India and New Zealand meet in a five-match one-day series from Sunday. It should be far more competitive than the anti-climax of the home team's three-zip success in the Tests. That's because ODI cricket can be a great leveller. Conditions, floodlights, white balls and powerplays can reduce a gulf. Not that it should be required. These two are supposed to be evenly matched.
The ICC rankings pitch New Zealand as the third-best team in the world. India are one spot behind. The value bell starts to ring when immature prices have India as short as 1.251/4 for victory and the Kiwis at 3.39/4. The draw is 3.711/4. We expect home and away to settle at 1.42/5 plays 3.02/1.
New Zealand perhaps personify better than any other team the gap between Tests and ODI. In the former the technical nuances of the game - like playing spin - and having the strength of character to keep an opponent down, are often beyond them.
Over a shorter time frame, however, they are more adept at keeping their concentration and each player knows exactly what his job is. It's as if Test cricket taxes their brains and in ODI the attitude is 'see ball, hit ball'.
They have as many batsman as India in the top ten rankings. Kane Williamson and Martin Guptill (top runscorer in the World Cup) are at Nos 5 and 6. Virat Kohli and Rohit Sharma are Nos 2 and 7. Shikhar Dhawan is at No 10 but has not been picked.
With the ball, New Zealand have a clear edge. Trent Boult is rated No 1 while Matt Henry is at No 5. With Ravi Ashwin and Ravi Jadeja rested for the first three ODI and Bhuv Kumar injured, India can call on only one bowler in the top 35 - Axar Patel.
What goes against New Zealand is India's extraordinary home record. Of their last 14 series they have lost only two. One was against Pakistan in 2012 when they turned in a performance which can only be described as bizarre. The other was last year against South Africa; losing the odd game in five.
India have rarely hosted New Zealand in two-team series. All four meetings were won by India, although their relevance is debatable. The last - a 5-0 whitewash - was six years ago. The previous series was in 1999.
We are also wary of setting too much store by the 4-1 beating India suffered in New Zealand in 2014. Pitch and weather conditions are expected to be totally different.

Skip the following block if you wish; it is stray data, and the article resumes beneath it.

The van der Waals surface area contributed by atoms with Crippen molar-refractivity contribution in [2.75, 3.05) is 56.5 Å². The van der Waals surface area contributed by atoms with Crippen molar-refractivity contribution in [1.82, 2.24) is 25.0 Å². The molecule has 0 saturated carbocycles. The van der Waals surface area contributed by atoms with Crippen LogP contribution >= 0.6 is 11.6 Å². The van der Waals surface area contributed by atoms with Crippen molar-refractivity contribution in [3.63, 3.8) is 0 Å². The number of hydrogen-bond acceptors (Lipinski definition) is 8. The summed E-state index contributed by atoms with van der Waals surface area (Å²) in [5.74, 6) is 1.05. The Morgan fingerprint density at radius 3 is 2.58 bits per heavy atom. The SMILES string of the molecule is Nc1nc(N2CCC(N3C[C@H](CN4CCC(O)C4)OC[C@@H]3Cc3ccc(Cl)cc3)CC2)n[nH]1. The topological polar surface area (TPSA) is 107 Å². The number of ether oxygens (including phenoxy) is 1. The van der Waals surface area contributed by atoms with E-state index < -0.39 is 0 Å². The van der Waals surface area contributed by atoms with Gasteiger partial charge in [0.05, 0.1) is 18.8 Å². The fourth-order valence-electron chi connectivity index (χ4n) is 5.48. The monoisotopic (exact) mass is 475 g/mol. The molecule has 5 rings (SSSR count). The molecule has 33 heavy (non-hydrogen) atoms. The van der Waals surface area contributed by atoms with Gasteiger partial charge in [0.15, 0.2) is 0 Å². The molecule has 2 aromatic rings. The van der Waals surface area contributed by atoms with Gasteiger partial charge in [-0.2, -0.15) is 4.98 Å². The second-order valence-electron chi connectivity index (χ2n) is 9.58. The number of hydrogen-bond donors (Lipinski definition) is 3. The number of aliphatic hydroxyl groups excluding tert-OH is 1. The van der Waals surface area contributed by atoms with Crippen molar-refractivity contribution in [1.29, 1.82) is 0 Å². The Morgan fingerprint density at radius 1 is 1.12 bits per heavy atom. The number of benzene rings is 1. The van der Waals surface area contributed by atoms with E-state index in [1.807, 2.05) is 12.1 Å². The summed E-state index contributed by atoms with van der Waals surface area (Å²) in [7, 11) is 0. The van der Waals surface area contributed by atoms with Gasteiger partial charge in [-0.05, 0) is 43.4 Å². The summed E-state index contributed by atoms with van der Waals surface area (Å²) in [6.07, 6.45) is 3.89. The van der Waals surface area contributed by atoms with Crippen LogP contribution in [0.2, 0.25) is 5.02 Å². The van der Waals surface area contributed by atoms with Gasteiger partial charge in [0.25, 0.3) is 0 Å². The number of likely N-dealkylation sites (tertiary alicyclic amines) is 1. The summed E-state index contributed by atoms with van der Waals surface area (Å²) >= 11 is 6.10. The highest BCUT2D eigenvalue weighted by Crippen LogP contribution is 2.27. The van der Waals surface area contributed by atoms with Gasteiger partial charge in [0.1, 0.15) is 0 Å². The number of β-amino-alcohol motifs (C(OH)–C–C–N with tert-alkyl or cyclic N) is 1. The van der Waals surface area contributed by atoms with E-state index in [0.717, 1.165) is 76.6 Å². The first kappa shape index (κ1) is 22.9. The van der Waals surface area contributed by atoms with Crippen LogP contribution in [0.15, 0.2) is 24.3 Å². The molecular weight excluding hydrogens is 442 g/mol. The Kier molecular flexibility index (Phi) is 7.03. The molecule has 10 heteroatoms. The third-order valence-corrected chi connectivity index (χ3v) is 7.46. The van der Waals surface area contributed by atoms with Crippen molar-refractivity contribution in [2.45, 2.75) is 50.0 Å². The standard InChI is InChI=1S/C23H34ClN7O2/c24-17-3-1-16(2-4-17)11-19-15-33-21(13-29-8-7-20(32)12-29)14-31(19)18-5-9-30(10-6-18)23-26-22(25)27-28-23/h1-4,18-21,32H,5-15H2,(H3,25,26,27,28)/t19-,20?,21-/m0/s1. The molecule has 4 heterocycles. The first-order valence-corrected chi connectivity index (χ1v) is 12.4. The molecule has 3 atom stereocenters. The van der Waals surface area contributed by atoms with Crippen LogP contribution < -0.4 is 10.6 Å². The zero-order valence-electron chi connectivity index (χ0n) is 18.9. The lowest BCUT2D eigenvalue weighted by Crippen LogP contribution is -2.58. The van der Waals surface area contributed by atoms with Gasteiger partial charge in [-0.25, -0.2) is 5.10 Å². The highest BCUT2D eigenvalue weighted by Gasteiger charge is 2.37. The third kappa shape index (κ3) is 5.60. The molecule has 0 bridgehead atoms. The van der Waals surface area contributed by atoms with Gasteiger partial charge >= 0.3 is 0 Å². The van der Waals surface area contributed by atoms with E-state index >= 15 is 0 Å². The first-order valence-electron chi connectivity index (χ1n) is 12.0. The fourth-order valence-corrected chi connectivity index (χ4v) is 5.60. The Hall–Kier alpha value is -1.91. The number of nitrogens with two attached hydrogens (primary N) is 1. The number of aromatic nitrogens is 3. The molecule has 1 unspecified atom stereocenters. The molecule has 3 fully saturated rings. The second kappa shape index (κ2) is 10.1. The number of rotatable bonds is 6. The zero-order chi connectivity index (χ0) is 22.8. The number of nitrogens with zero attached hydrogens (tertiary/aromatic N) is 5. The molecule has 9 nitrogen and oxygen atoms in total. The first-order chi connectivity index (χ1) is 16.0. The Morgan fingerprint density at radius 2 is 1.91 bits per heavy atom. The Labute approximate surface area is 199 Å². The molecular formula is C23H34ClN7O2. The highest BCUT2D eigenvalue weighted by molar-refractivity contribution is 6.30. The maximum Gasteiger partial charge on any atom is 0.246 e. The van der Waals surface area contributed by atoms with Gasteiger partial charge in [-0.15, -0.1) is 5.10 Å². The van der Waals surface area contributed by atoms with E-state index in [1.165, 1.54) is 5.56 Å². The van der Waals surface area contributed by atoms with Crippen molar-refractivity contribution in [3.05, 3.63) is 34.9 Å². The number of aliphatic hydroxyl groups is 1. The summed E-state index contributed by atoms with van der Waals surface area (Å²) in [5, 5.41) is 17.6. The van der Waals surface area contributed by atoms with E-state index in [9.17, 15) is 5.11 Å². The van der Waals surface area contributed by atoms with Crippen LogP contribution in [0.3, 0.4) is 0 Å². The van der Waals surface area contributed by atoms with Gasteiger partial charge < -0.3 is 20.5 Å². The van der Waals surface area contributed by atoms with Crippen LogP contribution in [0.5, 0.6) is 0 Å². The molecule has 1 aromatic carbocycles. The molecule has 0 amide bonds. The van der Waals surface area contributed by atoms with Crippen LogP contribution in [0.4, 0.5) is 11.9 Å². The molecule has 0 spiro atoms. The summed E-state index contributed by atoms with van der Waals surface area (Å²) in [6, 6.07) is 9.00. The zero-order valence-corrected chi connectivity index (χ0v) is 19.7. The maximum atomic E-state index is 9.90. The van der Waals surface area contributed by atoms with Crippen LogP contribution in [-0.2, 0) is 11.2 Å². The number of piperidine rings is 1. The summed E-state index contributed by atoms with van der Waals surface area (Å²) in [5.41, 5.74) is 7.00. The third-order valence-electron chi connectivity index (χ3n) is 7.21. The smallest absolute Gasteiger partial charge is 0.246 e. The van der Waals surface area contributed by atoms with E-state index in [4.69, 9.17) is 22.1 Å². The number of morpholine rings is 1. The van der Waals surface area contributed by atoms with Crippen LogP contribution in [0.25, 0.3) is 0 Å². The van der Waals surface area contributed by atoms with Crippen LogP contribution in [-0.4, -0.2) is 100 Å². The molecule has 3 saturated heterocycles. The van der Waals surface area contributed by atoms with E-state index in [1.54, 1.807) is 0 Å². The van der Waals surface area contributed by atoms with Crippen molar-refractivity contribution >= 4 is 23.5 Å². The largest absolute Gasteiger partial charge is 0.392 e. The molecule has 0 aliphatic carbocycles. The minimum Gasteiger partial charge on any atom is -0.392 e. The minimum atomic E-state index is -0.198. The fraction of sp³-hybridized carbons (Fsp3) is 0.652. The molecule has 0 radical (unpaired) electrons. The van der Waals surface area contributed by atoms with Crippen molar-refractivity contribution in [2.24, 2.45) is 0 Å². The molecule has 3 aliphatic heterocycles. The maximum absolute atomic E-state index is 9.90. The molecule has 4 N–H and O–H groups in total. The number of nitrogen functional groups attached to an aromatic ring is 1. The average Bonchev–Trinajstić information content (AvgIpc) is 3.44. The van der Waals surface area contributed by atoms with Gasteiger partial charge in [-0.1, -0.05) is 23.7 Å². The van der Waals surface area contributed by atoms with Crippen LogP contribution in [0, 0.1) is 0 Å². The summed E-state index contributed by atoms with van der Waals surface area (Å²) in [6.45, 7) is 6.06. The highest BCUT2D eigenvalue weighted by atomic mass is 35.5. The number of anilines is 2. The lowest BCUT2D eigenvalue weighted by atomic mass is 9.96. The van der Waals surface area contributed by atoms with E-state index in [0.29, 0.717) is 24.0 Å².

Still, we do not have to believe New Zealand are the better team to consider them value. All that is required is to reckon they can go toe-to-toe in a contest where the toss in each of the five games will surely be crucial.
In all five matches in India's most recent series - against South Africa - the side batting first won each of them. That is particularly pertinent for game one at Dharamsala, a notoriously slow wicket.
New Zealand benefitted hugely from that track in their World Twenty20 run, squeezing the life out of Australia when defending 143. It's a good skill to have in the locker for a tour of India.
Conversely, they might not do so well when it is India applying the pressure. Their batsmen came unstuck against England in that tournament when the boot was on the other foot.
The fact that Ashwin and Jadeja, their tormentors in the Tests, will not be around initially should reduce anxiety somewhat. And whether India are guilty of complacency in not picking their strongest XI remains to be seen.
In addition to Ashwin and Jadeja's unavailability, the wily Mohammad Shami has been told to put his feet up. Shami's death bowling is a loss. Suresh Raina is also out of game one with a viral infection.
MS Dhoni leads with much emphasis on the run-scoring of Kohli and Sharma. Nothing wrong with that as the pair are stellar but there is a worry they might be a little one-dimensional.
A tight series could well be in the offing. A 3-2 win for India should come in at around 2.89/5 and around 5.04/1 for New Zealand. Backing both outcomes could pay off. A 4-1 India win will be 3.02/1 or a little more. You will get big numbers on 4-1 New Zealand.
New Zealand to win series at 3.02/1